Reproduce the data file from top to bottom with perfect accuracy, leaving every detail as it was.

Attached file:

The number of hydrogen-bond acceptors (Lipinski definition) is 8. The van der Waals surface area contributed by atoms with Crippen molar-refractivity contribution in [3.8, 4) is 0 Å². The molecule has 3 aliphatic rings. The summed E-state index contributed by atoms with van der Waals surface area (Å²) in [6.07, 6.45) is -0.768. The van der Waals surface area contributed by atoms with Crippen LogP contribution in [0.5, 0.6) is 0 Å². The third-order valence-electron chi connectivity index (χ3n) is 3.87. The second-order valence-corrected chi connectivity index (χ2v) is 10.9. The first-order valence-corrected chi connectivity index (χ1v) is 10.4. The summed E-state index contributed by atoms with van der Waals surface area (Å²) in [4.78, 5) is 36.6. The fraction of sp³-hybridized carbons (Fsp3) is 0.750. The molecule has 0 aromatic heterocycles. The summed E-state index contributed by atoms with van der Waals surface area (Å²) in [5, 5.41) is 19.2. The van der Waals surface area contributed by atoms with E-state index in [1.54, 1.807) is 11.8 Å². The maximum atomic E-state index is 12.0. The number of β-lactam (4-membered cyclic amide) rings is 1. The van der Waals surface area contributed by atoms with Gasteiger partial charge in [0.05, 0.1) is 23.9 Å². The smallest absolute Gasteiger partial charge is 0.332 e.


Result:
The number of hydrogen-bond acceptors (Lipinski definition) is 8. The van der Waals surface area contributed by atoms with Crippen molar-refractivity contribution in [3.8, 4) is 0 Å². The molecule has 3 aliphatic rings. The summed E-state index contributed by atoms with van der Waals surface area (Å²) in [6.07, 6.45) is -0.768. The van der Waals surface area contributed by atoms with Crippen LogP contribution in [0.5, 0.6) is 0 Å². The third-order valence-electron chi connectivity index (χ3n) is 3.87. The second-order valence-corrected chi connectivity index (χ2v) is 10.9. The first-order valence-corrected chi connectivity index (χ1v) is 10.4. The summed E-state index contributed by atoms with van der Waals surface area (Å²) in [4.78, 5) is 36.6. The fraction of sp³-hybridized carbons (Fsp3) is 0.750. The molecule has 0 aromatic heterocycles. The summed E-state index contributed by atoms with van der Waals surface area (Å²) in [5, 5.41) is 19.2. The van der Waals surface area contributed by atoms with E-state index in [1.54, 1.807) is 11.8 Å². The maximum atomic E-state index is 12.0. The number of β-lactam (4-membered cyclic amide) rings is 1. The van der Waals surface area contributed by atoms with Gasteiger partial charge in [0.05, 0.1) is 23.9 Å². The smallest absolute Gasteiger partial charge is 0.332 e.